How is an infection diagnosed?
If your doctor thinks that you are infected with
MRSA, he or she will send a sample of your infected wound, blood, or urine to a
lab. The lab will grow the bacteria and then test to see which kinds of
antibiotics kill the bacteria. This test may take several days.
You may also be tested if your doctor suspects that you are a MRSA
carrier. A MRSA carrier is a person who has the bacteria on his or her skin but
who is not sick. This is done by taking a swab from the inside of the
How is an infection treated?
Depending on how serious your infection is, the doctor may drain your
wound, prescribe antibiotic medicine, give you an IV (intravenous)
antibiotic, or hospitalize you. You might also be given an ointment to put on
your skin or inside your nose and be asked to wash your skin daily with an
antibiotic soap called chlorhexidine (Hibiclens) to reduce MRSA bacteria on
If you have a MRSA infection and need to be in a
hospital, you may be isolated in a private room to reduce the chances of
spreading the bacteria to others. When your doctors and nurses are caring for
you, they may use extra precautions such as wearing gloves and gowns. If you
have a MRSA pneumonia, they may also wear masks.
Most cases of
community-associated methicillin-resistant Staphylococcus aureus (CA-MRSA) begin as mild skin infections such as pimples or boils.
Your doctor may be able to treat these infections without antibiotics by using
a minor surgical procedure that opens and drains the sores.
your doctor prescribes antibiotic medicine, be sure to take all the medicine
even if you begin to feel better right away. If you do not take all the
medicine, you may not kill all the bacteria. No matter what your treatment, be sure to call your doctor if your infection does not get better as
How can I prevent getting or spreading MRSA?
As more antibiotic-resistant bacteria develop,
hospitals are taking extra care to practice infection control, which includes
frequent hand-washing and isolation of patients who are infected with
You can also take steps to protect yourself from
- Practice good hygiene.
- Keep your hands clean by washing them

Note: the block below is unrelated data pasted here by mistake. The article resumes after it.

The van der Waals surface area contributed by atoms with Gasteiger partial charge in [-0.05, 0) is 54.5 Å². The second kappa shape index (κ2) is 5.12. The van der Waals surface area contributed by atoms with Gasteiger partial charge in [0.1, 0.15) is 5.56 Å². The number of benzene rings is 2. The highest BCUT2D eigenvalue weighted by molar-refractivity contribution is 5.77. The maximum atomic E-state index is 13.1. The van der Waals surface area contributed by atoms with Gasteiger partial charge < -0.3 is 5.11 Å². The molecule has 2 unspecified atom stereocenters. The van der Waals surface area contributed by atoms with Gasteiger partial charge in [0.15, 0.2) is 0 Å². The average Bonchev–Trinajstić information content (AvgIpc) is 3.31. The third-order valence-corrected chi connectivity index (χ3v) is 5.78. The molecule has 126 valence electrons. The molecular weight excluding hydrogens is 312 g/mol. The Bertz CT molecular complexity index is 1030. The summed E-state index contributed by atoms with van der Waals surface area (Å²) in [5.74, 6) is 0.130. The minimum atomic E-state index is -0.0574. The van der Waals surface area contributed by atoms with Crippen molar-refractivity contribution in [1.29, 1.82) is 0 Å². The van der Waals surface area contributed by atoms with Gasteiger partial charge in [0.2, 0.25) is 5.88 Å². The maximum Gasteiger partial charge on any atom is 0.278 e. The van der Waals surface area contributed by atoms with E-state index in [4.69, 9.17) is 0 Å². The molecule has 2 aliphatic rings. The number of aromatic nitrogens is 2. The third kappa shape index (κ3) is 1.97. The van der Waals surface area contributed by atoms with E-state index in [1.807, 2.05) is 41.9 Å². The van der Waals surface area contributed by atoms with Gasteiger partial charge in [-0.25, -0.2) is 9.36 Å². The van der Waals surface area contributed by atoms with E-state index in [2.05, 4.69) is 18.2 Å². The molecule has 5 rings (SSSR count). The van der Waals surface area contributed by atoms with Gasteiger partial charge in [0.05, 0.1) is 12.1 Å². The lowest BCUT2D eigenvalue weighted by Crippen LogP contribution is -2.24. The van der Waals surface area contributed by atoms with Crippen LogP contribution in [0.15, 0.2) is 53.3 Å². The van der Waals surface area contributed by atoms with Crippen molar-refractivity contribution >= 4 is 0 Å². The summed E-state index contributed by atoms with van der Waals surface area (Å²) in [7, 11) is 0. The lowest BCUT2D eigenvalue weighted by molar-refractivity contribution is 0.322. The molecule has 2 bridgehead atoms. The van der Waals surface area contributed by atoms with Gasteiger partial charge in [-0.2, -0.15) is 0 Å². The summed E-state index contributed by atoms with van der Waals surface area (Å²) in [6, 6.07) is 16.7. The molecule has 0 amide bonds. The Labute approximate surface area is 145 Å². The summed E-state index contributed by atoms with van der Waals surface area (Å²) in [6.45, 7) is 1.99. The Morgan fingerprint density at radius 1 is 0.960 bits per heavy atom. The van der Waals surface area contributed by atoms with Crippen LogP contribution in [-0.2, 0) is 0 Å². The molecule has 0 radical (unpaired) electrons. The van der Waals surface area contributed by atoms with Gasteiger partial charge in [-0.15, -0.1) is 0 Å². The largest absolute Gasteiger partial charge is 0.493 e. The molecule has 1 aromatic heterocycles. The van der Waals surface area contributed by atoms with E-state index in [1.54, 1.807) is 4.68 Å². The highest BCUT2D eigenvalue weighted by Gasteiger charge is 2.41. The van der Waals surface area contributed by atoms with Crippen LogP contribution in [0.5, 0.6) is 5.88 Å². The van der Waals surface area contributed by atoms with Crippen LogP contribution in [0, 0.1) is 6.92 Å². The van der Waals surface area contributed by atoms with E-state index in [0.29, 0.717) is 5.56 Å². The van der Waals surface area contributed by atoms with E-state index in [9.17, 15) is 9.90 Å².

frequently and thoroughly with soap and clean, running water or using an alcohol-based
hand sanitizer. Hand-washing is the best way to avoid spreading
- Keep cuts and scrapes clean and covered with a bandage, and
avoid contact with other people’s wounds or bandages.
- Do not share
personal items such as towels or razors.
- Be smart about using antibiotics. Know that
antibiotics can help treat bacterial infections but they
cannot cure viral infections. Always ask your doctor if
antibiotics are the best treatment. And avoid pressuring your doctor into
prescribing antibiotics when they won't help you get better.
take all your antibiotic medicine as prescribed by your doctor. Using only part
of the medicine may cause antibiotic-resistant bacteria to develop.
- Do not save any antibiotics, and do not use antibiotics that
were prescribed for someone else.
- If you are in the hospital,
remind doctors and nurses to wash their hands before they touch you.
If you have an infection with MRSA, you can keep from
spreading the bacteria.
- Cover your wound with clean, dry bandages. And
follow your doctor’s instructions on caring for your wound.
your hands clean. You, your family, and other people with whom you are in close
contact should wash their hands often with soap and clean, running water or use an
alcohol-based hand sanitizer, especially after changing a bandage or touching
- Do not share towels, washcloths, razors, clothing, or
other items that may have had contact with your wound or a bandage. Wash your
sheets, towels, and clothes with warm water and detergent and dry them in a hot
dryer, if possible.
- Keep your environment clean by wiping all frequently touched
surfaces (such as countertops, doorknobs, and light switches) with a